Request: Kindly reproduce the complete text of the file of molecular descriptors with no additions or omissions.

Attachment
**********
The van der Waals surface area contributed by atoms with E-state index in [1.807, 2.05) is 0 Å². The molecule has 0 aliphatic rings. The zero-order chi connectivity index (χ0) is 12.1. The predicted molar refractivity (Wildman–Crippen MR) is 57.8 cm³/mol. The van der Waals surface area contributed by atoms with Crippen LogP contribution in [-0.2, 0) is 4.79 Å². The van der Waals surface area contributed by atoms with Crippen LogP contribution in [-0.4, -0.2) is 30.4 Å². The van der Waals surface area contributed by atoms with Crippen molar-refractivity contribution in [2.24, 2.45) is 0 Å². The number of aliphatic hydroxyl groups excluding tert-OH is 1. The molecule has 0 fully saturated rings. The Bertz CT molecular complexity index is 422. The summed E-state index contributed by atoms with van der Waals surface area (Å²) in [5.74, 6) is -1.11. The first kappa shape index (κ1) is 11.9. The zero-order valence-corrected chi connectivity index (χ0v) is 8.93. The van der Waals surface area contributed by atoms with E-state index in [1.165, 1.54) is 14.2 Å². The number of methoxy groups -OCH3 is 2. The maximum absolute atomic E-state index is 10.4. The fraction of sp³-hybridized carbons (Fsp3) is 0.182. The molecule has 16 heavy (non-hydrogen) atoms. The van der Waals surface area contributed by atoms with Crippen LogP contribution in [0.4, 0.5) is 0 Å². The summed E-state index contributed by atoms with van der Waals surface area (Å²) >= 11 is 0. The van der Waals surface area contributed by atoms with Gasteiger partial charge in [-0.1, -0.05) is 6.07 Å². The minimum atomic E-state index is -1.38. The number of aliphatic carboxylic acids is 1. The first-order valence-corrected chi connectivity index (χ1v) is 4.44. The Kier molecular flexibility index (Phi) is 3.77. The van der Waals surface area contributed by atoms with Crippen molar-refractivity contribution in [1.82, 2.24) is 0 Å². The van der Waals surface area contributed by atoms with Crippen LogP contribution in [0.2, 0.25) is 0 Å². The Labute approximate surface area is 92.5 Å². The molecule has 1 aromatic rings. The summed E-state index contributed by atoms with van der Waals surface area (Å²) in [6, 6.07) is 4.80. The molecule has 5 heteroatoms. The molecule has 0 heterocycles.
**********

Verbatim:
The van der Waals surface area contributed by atoms with E-state index in [1.807, 2.05) is 0 Å². The molecule has 0 aliphatic rings. The zero-order chi connectivity index (χ0) is 12.1. The predicted molar refractivity (Wildman–Crippen MR) is 57.8 cm³/mol. The van der Waals surface area contributed by atoms with Crippen LogP contribution in [-0.2, 0) is 4.79 Å². The van der Waals surface area contributed by atoms with Crippen LogP contribution in [-0.4, -0.2) is 30.4 Å². The van der Waals surface area contributed by atoms with Crippen molar-refractivity contribution in [2.24, 2.45) is 0 Å². The number of aliphatic hydroxyl groups excluding tert-OH is 1. The molecule has 0 fully saturated rings. The Bertz CT molecular complexity index is 422. The summed E-state index contributed by atoms with van der Waals surface area (Å²) in [5.74, 6) is -1.11. The first kappa shape index (κ1) is 11.9. The zero-order valence-corrected chi connectivity index (χ0v) is 8.93. The van der Waals surface area contributed by atoms with E-state index in [1.165, 1.54) is 14.2 Å². The number of methoxy groups -OCH3 is 2. The maximum absolute atomic E-state index is 10.4. The fraction of sp³-hybridized carbons (Fsp3) is 0.182. The molecule has 16 heavy (non-hydrogen) atoms. The van der Waals surface area contributed by atoms with Crippen LogP contribution in [0.4, 0.5) is 0 Å². The summed E-state index contributed by atoms with van der Waals surface area (Å²) >= 11 is 0. The van der Waals surface area contributed by atoms with Gasteiger partial charge in [-0.1, -0.05) is 6.07 Å². The minimum atomic E-state index is -1.38. The number of aliphatic carboxylic acids is 1. The first-order valence-corrected chi connectivity index (χ1v) is 4.44. The Kier molecular flexibility index (Phi) is 3.77. The van der Waals surface area contributed by atoms with Crippen molar-refractivity contribution in [1.82, 2.24) is 0 Å². The van der Waals surface area contributed by atoms with Crippen LogP contribution in [0.2, 0.25) is 0 Å². The Labute approximate surface area is 92.5 Å². The molecule has 1 aromatic rings. The summed E-state index contributed by atoms with van der Waals surface area (Å²) in [6, 6.07) is 4.80. The molecule has 5 heteroatoms. The molecule has 0 heterocycles.